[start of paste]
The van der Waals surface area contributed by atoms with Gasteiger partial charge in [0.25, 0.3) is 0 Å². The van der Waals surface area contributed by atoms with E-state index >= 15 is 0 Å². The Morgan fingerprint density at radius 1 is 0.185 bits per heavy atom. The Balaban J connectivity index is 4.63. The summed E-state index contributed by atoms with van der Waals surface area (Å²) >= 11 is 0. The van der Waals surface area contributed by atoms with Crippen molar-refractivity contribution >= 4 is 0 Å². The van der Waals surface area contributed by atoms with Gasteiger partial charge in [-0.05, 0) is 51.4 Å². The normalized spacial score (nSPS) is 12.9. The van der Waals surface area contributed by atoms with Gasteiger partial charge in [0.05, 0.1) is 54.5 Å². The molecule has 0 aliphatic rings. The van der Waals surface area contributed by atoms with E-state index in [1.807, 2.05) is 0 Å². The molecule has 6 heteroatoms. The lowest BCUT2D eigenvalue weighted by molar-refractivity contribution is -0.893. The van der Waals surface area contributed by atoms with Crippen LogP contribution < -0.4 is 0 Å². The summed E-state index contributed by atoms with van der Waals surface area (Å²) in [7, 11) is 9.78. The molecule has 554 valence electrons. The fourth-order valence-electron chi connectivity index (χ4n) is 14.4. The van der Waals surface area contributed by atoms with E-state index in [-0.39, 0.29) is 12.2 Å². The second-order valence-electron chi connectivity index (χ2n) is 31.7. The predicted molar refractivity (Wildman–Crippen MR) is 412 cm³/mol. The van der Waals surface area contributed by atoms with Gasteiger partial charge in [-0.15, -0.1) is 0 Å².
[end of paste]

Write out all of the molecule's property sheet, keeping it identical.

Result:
The van der Waals surface area contributed by atoms with Gasteiger partial charge in [0.25, 0.3) is 0 Å². The van der Waals surface area contributed by atoms with E-state index >= 15 is 0 Å². The Morgan fingerprint density at radius 1 is 0.185 bits per heavy atom. The Balaban J connectivity index is 4.63. The summed E-state index contributed by atoms with van der Waals surface area (Å²) >= 11 is 0. The van der Waals surface area contributed by atoms with Crippen molar-refractivity contribution >= 4 is 0 Å². The van der Waals surface area contributed by atoms with Gasteiger partial charge in [-0.05, 0) is 51.4 Å². The normalized spacial score (nSPS) is 12.9. The van der Waals surface area contributed by atoms with Gasteiger partial charge in [0.05, 0.1) is 54.5 Å². The molecule has 0 aliphatic rings. The van der Waals surface area contributed by atoms with E-state index in [1.807, 2.05) is 0 Å². The molecule has 6 heteroatoms. The lowest BCUT2D eigenvalue weighted by molar-refractivity contribution is -0.893. The van der Waals surface area contributed by atoms with Crippen LogP contribution < -0.4 is 0 Å². The summed E-state index contributed by atoms with van der Waals surface area (Å²) in [7, 11) is 9.78. The molecule has 554 valence electrons. The fourth-order valence-electron chi connectivity index (χ4n) is 14.4. The van der Waals surface area contributed by atoms with E-state index in [-0.39, 0.29) is 12.2 Å². The second-order valence-electron chi connectivity index (χ2n) is 31.7. The predicted molar refractivity (Wildman–Crippen MR) is 412 cm³/mol. The van der Waals surface area contributed by atoms with Gasteiger partial charge in [-0.15, -0.1) is 0 Å².